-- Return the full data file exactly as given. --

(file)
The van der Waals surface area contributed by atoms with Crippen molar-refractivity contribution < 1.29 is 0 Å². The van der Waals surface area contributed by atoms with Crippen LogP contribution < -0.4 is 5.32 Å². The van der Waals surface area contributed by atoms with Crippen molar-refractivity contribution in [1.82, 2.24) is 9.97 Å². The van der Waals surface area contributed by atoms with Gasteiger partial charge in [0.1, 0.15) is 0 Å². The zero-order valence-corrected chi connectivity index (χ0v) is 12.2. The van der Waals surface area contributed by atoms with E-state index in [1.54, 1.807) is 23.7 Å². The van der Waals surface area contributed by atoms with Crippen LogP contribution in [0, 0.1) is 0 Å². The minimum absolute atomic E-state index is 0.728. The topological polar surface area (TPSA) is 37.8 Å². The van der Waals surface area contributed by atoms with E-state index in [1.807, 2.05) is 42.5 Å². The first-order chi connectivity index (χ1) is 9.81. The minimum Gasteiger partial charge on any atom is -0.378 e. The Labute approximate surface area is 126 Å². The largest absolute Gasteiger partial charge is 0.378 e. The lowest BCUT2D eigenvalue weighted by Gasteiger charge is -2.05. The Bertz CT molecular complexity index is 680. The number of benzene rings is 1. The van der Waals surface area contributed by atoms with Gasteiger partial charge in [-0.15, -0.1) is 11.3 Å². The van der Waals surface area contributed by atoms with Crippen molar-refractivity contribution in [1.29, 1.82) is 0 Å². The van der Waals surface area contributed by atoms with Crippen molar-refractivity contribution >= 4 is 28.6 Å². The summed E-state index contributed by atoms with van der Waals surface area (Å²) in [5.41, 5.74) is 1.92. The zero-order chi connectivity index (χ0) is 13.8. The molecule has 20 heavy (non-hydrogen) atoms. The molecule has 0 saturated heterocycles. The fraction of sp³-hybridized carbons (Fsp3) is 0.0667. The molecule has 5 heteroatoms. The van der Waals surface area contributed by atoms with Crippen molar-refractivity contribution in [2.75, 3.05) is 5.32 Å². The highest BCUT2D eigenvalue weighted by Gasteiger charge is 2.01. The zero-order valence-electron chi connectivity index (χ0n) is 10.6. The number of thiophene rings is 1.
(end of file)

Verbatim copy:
The van der Waals surface area contributed by atoms with Crippen molar-refractivity contribution < 1.29 is 0 Å². The van der Waals surface area contributed by atoms with Crippen LogP contribution < -0.4 is 5.32 Å². The van der Waals surface area contributed by atoms with Crippen molar-refractivity contribution in [1.82, 2.24) is 9.97 Å². The van der Waals surface area contributed by atoms with Gasteiger partial charge in [0.1, 0.15) is 0 Å². The zero-order valence-corrected chi connectivity index (χ0v) is 12.2. The van der Waals surface area contributed by atoms with E-state index in [1.54, 1.807) is 23.7 Å². The van der Waals surface area contributed by atoms with Crippen LogP contribution in [0, 0.1) is 0 Å². The minimum absolute atomic E-state index is 0.728. The topological polar surface area (TPSA) is 37.8 Å². The van der Waals surface area contributed by atoms with E-state index in [1.807, 2.05) is 42.5 Å². The first-order chi connectivity index (χ1) is 9.81. The minimum Gasteiger partial charge on any atom is -0.378 e. The Labute approximate surface area is 126 Å². The largest absolute Gasteiger partial charge is 0.378 e. The lowest BCUT2D eigenvalue weighted by Gasteiger charge is -2.05. The Bertz CT molecular complexity index is 680. The number of benzene rings is 1. The van der Waals surface area contributed by atoms with Gasteiger partial charge in [-0.15, -0.1) is 11.3 Å². The van der Waals surface area contributed by atoms with Crippen molar-refractivity contribution in [1.29, 1.82) is 0 Å². The van der Waals surface area contributed by atoms with Crippen molar-refractivity contribution >= 4 is 28.6 Å². The summed E-state index contributed by atoms with van der Waals surface area (Å²) in [5.41, 5.74) is 1.92. The zero-order chi connectivity index (χ0) is 13.8. The molecule has 20 heavy (non-hydrogen) atoms. The molecule has 0 saturated heterocycles. The fraction of sp³-hybridized carbons (Fsp3) is 0.0667. The molecule has 5 heteroatoms. The van der Waals surface area contributed by atoms with Crippen molar-refractivity contribution in [2.75, 3.05) is 5.32 Å². The highest BCUT2D eigenvalue weighted by Gasteiger charge is 2.01. The zero-order valence-electron chi connectivity index (χ0n) is 10.6. The number of thiophene rings is 1.